The second is the UFC. Donald ‘Cowboy’ Cerrone will meet Jim Miller in Atlantic City, NJ on FS1. Why they won’t fight until around midnight east coast time is beyond reason but it’s a good fight none the less.

The third is the CFL. The Canadian Football League will have the Edmonton Eskimos  at the Winnipeg Blue Bombers. Best part about this, both teams are undefeated at 3-0 and have looked very good in their first three games.

The MLB All-Star break use to mean that the sports world shut down for a few days except for the Summer Classic. But times are a changin and with it comes soccer, mma and football.

 

At Least Keep Your Dignity

By Brad Hubbard | @bradhubbard

With the 2014 World Cup wrapping up a lot of people will look back and remember different things. Whether the goals by Robin Van Persie and Tim Cahill or the run by Costa Rica or the biting incident. Everyone will remember something. Most people though may just remember how Brazil and their fans couldn’t lose with dignity.

There apparently is crying in soccer, at least for the fans of Brazil’s national team. Images were plastered around the globe as Brazil gave up five goals in under twenty minutes to the German national team in the World Cup semifinals. People young and old were shown as if a member of their family died when in reality their team just gave up.

The kicker to this is the players afterwards crying. David Luiz gave a tearful interview apologizing to the fans. Apologies are one thing, not stepping up and going down swinging is another.

The fact is Brazil was beatable and was living on borrowed time. Germany exposed that fact. Yes Brazil was without their captain and best defender Thiago Silva and their superstar Neymar but that still doesn’t excuse the fact that no one from the team stepped up when they went down. No one fought back. No one challenged the Germans. Either they were in shock at what was happening or no one had the gaul to step up and be a leader. It was, in a word, shameful.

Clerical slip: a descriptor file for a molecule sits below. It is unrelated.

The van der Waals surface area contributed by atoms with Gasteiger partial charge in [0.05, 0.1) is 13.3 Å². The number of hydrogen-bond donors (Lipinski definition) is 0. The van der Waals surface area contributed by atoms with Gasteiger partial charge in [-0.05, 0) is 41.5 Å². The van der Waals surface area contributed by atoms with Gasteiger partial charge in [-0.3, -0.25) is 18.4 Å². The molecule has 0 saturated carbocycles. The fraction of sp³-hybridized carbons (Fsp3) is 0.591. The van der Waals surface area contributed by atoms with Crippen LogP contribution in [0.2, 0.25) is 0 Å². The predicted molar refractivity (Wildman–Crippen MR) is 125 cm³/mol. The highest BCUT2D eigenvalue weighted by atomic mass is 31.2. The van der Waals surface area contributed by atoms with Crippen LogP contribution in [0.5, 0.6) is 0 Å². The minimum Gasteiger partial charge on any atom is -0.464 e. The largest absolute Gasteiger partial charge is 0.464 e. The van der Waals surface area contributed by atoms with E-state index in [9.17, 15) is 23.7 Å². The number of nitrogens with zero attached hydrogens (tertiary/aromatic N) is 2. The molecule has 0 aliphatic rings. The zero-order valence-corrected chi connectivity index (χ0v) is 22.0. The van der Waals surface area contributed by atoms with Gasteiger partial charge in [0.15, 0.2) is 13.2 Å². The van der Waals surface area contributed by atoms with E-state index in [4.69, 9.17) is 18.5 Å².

Teams get behind early all the time in all sports but all is not lost. Take Liverpool’s comeback in the Champions League final in 2005. Down 3-0 at halftime Steven Gerrard put the team on his back and helped lead them to a win via a shootout.

Another example is the 2006 AFC Championship game where the Indianapolis Colts were down 21-6 at the half to their kryptonite, the New England Patriots. Peyton Manning refuses to lose and leads the Colts to not only a 38-34 win but also a Super Bowl victory two weeks later.

The point is that big players step up in big games, even when they’re down. No one from Brazil did that and most of these players play for big clubs around the world. In the end it may not of mattered as Germany poured on two more goals but at least those players could have walked off the pitch with their head held high knowing that they battled to the end. Brazil’s players can take no such solace.

On another note, if you’re a fan of Brazil, don’t cry be upset! Be upset at the eleven players on the pitch who gave up. And for the adults who were shown on TV crying with over an hour left to play, cowboy up. It’s one thing of a child to be crying but you adults no better. Have some dignity.

Advice on how you should be after a huge loss:

Andy Roddick after losing in the 2007 Australian Open

Jim Mora Press Conference

 

 

 

 

 

 

Another Loss, Another Win – Part 2

By Brad Hubbard | @bradhubbard

‘A tie is like kissing your sister’

Anyone over the age of 30 in America heard this term a lot growing up. Traditional American sports (baseball, football, basketball) don’t have ties or draws. At the end of a game there is a definitive winner and loser. No points are garnered to go along with the win either. In other words it’s not like soccer where a draw can be viewed as a win.

Around the globe where where soccer is, usually, the number one sport, draws are not always bad things. Why? You still get a point vs zero points for a loss. Obviously a team always wants a win and the three points but if a team is on the road in a tough environment then a single point can sometimes be a victory. For the home team three points is a given. If they come away with a draw it’s almost like a loss. It’s still a point but they left two points on the table. There is where the ambiguity comes in.

Americans and the media don’t do well with that.

Take the US National Team in the World Cup. They went 1-2-1 overall for a total of four points. All those points came in their first two matches and that was enough to help them advance to the knockout stage where they lost a heartbreaker to Belgium. This is seen as a success in the eyes of many including the media and non soccer fans.